CRANDALL’S SYNDROME
cough, smoker’s
A recurrent cough that is due to
smok-
ing.
The cough is usually triggered by
the accumulation of thick sputum in
the airways as a result of inflammation
caused by tobacco smoke. Giving up
smoking w ill usually stop the cough,
but it may take time. In general, the
longer a person has been smoking, the
longer it takes for the cough to clear.
Smokers who have a persistent cough
should seek medical advice, particularly
if the cough changes, because smoking
is associated with
lung cancer.
counselling
Advice and psychological support from
health professionals to help people to
deal with personal difficulties. Coun-
selling is used to address problems at
school, work, or in the family; provide
advice on medical problems and sexual
and marital problems; help people to
deal with addictions; and give support
during life crises. Types of counselling
include
genetic counselling,
trauma couns-
elling, and
sex therapy.
In most cases counselling is a one-
to-one
activity,
but it may also
be
carried out in small groups. (See also
child guidance; family therapy; marriage
guidance; psychotherapy.)
Cowden’s disease
An
autosomal
dominant
genetic dis-
order,
also called multiple hamartoma
syndrome,
in
w hich
non-cancerous
growths develop in tissues, including
the skin, mouth, and intestines. Skin
growths
may
include
flat-
topped,
flesh-coloured lesions on the face. M ul-
tiple polyps may grow in the intestines.
People with Cowden’s disease are also
at increased risk of developing certain
cancers, particularly thyroid cancer, col-
orectal cancer, and, in women, breast
and ovarian cancer. There is no specific
treatment for the condition, but affected
individuals are carefully monitored in
order that early signs of these cancers
can be detected.
cowpox
An infection caused by the vaccinia
virus, w hich usually affects cows. This
virus was used in the past to confer
im m unity against
smallpox
.
coxa vara
A deformity of the
hip
in w hich the
angle between the neck and head of the
femur
(thigh-bone) and the shaft of the
femur is reduced, resulting in shorten-
ing of the leg, pain and stiffness in the
hip, and a limp. The most common
cause is a fracture to the neck of the
femur or, during adolescence, injury to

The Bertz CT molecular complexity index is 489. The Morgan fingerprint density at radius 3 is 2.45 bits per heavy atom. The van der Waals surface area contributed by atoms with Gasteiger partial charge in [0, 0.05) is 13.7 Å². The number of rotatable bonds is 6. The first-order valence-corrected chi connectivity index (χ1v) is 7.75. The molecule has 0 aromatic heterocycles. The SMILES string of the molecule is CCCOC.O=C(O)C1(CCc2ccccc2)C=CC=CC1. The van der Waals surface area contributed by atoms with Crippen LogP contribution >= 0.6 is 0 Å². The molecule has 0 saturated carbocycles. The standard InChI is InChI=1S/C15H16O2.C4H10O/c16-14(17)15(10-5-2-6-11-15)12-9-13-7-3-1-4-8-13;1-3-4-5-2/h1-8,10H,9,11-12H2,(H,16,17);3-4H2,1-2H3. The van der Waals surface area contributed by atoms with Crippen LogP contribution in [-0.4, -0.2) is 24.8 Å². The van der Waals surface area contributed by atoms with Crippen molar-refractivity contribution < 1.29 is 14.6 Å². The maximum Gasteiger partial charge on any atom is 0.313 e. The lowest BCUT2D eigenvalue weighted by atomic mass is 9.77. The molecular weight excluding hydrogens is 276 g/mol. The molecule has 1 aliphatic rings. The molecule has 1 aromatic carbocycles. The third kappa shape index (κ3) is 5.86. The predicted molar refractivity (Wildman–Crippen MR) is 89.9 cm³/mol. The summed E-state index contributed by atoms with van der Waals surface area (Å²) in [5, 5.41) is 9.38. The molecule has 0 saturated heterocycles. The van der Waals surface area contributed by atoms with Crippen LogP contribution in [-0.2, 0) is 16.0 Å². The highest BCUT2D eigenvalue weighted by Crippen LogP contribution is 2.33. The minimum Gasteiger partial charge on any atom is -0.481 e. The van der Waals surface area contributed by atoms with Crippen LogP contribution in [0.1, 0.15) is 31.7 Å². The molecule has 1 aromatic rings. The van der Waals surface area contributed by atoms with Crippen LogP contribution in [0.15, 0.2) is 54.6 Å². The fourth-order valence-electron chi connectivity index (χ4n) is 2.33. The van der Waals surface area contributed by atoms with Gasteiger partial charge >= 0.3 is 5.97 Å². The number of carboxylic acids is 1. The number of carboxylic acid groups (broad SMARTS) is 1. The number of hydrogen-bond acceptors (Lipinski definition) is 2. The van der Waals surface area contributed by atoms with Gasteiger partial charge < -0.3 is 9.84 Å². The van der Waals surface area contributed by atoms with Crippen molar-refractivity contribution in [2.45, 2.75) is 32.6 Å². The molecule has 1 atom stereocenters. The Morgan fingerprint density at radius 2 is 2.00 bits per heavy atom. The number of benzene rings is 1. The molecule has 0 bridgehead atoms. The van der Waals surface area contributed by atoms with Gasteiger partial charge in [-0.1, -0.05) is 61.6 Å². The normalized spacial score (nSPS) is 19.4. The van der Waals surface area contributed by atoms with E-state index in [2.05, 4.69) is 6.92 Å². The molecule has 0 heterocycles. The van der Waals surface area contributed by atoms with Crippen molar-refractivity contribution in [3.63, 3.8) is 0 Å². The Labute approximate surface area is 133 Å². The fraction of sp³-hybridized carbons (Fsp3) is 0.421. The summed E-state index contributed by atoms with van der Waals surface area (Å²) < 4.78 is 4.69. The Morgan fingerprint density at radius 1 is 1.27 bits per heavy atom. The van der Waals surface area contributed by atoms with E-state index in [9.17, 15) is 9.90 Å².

the developing part of the head of the
femur. Coxa vara can also occur if the
bone tissue in the neck of the femur is
soft, a condition that may be
congenital
or the result of a bone disorder such as
rickets
or
Paget’s disease
.
Treatment may
include surgery (see
osteotomy
) .
COX-2 inhibitor drugs
A group of
nonsteroidal anti-inflammatory
drugs
(NSAIDs) that are less likely to
cause stomach irritation than the other
NSAIDs. One example of a COX-2 inhi-
bitor drug is
celecoxib
.
coxsackievirus
One of a group of
viruses
responsible
for a broad range of diseases. There are
two main types of coxsackievirus: A
and B. The best known of the type A
infections is
hand, foot, and mouth dis-
ease
,
w hich is a common childhood
disorder characterized by blistering of
skin around the mouth, hands, and
feet. Type B viruses can cause serious
illnesses such as
meningitis
,
pericarditis
,
and
pneumonia
.
CPAP
The abbreviation for
continuous positive
airway pressure
.
CPPV
The abbreviation for
continuous positive
pressure ventilation
.
crab lice
See
pubic lice
.
crack
A popular term for a highly potent,
fast-acting form of
cocaine
.
cracked heel
See
heel, cracked
.
cradle cap
A skin condition, common in babies
and most prevalent between the age of
3 and 9 months, in w hich thick, yellow
scales occur in patches over the scalp.
Cradle cap, w hich is a form of
sebor-
rhoeic dermatitis
,
may also occur on the
face,
neck, behind the ears, and in
the nappy area. The reason why cradle
cap occurs is not clear, but the condi-
tion is not due to poor hygiene.
Cradle cap is harmless as long as the
skin does not become infected. It can
be treated by daily use of a simple
shampoo. Alternatively, warm olive oil
may be rubbed into the baby’s scalp
and left on overnight to loosen and
soften the scales, w hich can be washed
off the following day. A m ild ointment
that contains an
antifungal drug
and a
corticosteroid drug
may be prescribed if
the skin becomes inflamed.
Appearance of cradle cap
Thick, yellow, scaly patches occur on the scalp of
babies, most commonly between the age of
3
and
9
months. It is not clear why cradle cap occurs.
cramp
A painful spasm
in a
muscle that is
caused
by
excessive
and
prolonged
contraction of the muscle fibres. The
affected muscle may feel hard and ten-
der. Cramps often occur as a result of
increased
muscular
activity,
w hich
causes a build-up
of
lactic acid
and
other chemicals in the muscles, and
leads to small areas of muscle-fibre
damage. Repetitive movements, such as
w riting (see
cramp, writer’s
)
or sitting
or lying in an awkward position may
also
result
in
cramps.
In
addition,
cramps may follow profuse sweating
because loss of sodium salts disrupts
muscle cell activity.
Massaging or stretching the muscles
involved may bring relief. A drug con-
taining
calcium
or
quinine
may be given
for recurrent night cramps. Recurrent,
sudden pain in a muscle not associated
w ith hardness of the muscle may be
caused by
peripheral vascular disease
.
cramp, writer’s
Painful spasm in the hand muscles fol-
lowing repetitive movements, w hich
makes w riting or typing impossible.
Crandall’s syndrome
A rare
congenital
disorder that runs in
families and is characterized by twist-
ed, brittle hairs, sensorineural
deafness
,
and
hypogonadism
(underdevelopment
C
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